Ceremonies in Minneapolis and New York in honor of George Floyd



by Brendan O’Brien

MINNEAPOLIS (Reuters) – Several hundred people took part in a ceremony in Minneapolis on Thursday in honor of George Floyd, the black man whose death after his arrest by police sparked widespread protests peppered with violence and stirred up debate over race issues in the United States.

“Everyone wants justice, we want justice for George, he’s going to get it,” Philonise Floyd, one of George Floyd’s brothers, said at the service in a chapel.

“It’s crazy, all these people came for my brother, it’s amazing that he touched so many hearts,” added Philonise Floyd, dressed in black and sporting a badge with a picture of her brother and of the inscription “I cannot breathe”.

George Floyd repeated this phrase several times, while searching for air, as a policeman rested his knee on his neck for nearly nine minutes before his death on May 25. Images of the arrest of the 46-year-old, which quickly spread across the United States, sparked anger against American police accused of racism and brutality against the African-American community.

Crowds of Americans defied curfews and demonstrated in many cities across the United States for nine consecutive evenings, accompanied by riots and looting on the fringes of these peaceful gatherings, prompting President Donald Trump to threaten to send the army to put an end to this violence.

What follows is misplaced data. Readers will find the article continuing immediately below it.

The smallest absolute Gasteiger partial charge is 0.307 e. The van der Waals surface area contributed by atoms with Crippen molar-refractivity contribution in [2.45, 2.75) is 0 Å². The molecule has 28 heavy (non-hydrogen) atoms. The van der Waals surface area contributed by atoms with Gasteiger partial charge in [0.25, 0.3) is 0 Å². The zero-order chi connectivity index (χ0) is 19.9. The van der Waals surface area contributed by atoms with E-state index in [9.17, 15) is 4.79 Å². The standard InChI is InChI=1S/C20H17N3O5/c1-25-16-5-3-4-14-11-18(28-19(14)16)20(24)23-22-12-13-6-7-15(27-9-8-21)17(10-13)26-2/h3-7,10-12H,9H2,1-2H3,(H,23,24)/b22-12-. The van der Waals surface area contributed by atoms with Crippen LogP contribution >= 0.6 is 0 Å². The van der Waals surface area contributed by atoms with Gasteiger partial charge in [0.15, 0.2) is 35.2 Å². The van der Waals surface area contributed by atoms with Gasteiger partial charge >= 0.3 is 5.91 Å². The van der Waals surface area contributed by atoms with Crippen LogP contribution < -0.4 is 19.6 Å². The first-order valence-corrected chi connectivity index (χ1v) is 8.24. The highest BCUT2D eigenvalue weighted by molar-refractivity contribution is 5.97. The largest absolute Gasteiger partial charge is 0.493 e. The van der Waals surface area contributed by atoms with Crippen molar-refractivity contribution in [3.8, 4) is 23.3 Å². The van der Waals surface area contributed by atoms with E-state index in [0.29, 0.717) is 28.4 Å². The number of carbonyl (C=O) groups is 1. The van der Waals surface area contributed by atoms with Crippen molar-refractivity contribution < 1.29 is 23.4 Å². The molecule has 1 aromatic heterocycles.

Ben Crump, a lawyer for the Floyd family, said during the ceremony on Thursday that the methods employed by the police in arresting George Floyd were evil itself.

“What we saw in this video is evil. So America, as we salute the memory of George Floyd, reject evil. Protest against evil. We cannot cooperate with evil. We cannot. not cooperate with torture, ”he said.


Derek Chauvin, the 44-year-old police officer filmed applying his knee to George Floyd’s neck, has been kicked out of police and charged with murder.

The three police officers who accompanied him, also sacked, were charged with complicity. They appeared for the first time Thursday before a court which set their bond at one million dollars, likely to be lowered to 750,000 dollars under certain conditions, including the confiscation of all their personal weapons.

In New York, thousands of people also attended a ceremony in honor of George Floyd in a park in Brooklyn.

Many knelt on the lawn, in what has become a gesture of protest against police violence, chanting “No justice, no peace”.

US Justice Minister William Barr said Thursday, without providing details, that foreign interests and “extremist agitators” affiliated with leftist movements like the Antifa (anti-fascists) were taking control of the protests.

Civil rights activist and television personality Reverend Al Sharpton, for his part, told the ceremony in Minneapolis that the vast majority of protesters were peaceful.

“There have been protests around the world. Some have looted and done other things. None of us condone that, looting and violence,” Al Sharpton said. “But there is a difference between those who call for peace and those who call for calm. Some of you all don’t want peace, you just want calm. You just want us to continue to suffer in silence.”

The George Floyd tribute ceremonies are scheduled to last six days with a funeral scheduled for Tuesday.

(Brendan O’Brien, Michelle Nichols, Nathan Layne, Peter Szekely et Andrew Hay; version française Bertrand Boucey)


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